By 2019, mobile apps will earn their creators £67 billion every year, new research has shown.
A study carried out by Juniper, called Apps & App Stores: Market Trends & Forecasts 2015-2019’, found that games are still the biggest money-maker in the mobile apps business, and will continue to do so for the next five years.
However, there are other sets of apps breathing down the necks of games makers – lifestyle apps.
Online dating has been mainstream for quite some time now, and dating sites like Tinder, Match.com, Zoosk and Plenty of Fish are now in the top 20 grossing UK iOS apps in early-2015.
The report argued that with online dating now mainstream, most net growth in the sector is likely to occur via smartphone usage.
Meanwhile, the research observed that navigation apps continued to buck the trend towards freemium and use a PPD (Pay Per Download) model, with many apps charging a high ($50 plus) one-off price. However, it argued that even here the model was expected to transition to a subscription-based model, with features including live traffic updates allowing for ongoing revenue streams.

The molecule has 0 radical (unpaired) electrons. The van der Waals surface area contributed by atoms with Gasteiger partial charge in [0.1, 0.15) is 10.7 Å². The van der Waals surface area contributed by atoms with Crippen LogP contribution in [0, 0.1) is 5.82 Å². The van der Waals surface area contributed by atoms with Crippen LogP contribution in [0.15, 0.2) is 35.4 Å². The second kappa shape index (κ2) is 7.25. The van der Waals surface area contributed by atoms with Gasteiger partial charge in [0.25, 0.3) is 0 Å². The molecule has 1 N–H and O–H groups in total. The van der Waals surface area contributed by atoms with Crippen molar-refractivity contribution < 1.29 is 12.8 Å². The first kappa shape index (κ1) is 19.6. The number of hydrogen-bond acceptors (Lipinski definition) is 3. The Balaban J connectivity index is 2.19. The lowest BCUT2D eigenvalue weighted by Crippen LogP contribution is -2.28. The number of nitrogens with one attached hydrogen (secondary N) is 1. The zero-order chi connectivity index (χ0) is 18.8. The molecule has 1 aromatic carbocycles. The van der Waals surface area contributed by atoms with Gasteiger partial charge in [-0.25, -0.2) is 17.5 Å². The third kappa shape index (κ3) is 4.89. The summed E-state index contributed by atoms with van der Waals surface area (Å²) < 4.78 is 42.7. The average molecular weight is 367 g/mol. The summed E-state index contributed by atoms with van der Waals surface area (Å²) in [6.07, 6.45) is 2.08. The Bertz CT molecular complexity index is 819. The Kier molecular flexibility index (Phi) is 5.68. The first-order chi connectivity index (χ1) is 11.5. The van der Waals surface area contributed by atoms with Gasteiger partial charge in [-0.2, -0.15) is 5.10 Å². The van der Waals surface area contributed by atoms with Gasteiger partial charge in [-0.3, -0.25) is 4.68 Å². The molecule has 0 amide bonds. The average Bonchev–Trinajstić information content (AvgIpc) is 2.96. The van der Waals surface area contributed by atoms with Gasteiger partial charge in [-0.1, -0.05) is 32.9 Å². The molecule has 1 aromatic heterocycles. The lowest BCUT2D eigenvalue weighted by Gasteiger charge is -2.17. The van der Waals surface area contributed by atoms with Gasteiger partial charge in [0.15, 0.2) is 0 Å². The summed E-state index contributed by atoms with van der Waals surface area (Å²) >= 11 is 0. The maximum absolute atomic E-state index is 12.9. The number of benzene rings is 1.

The research also confirmed that network operators can’t compete with the likes of Google and Apple in terms of content distribution.
While a few network operators still maintained app storefronts, these now accounted for less than two per cent of app downloads worldwide.
"Operators have finally recognised that they cannot compete with Apple and Google from a content distribution basis. If they are to monetise content, that revenue has to come from bundling content into subscriptions or through leveraging the billing relationship,” said research author Dr Windsor Holden.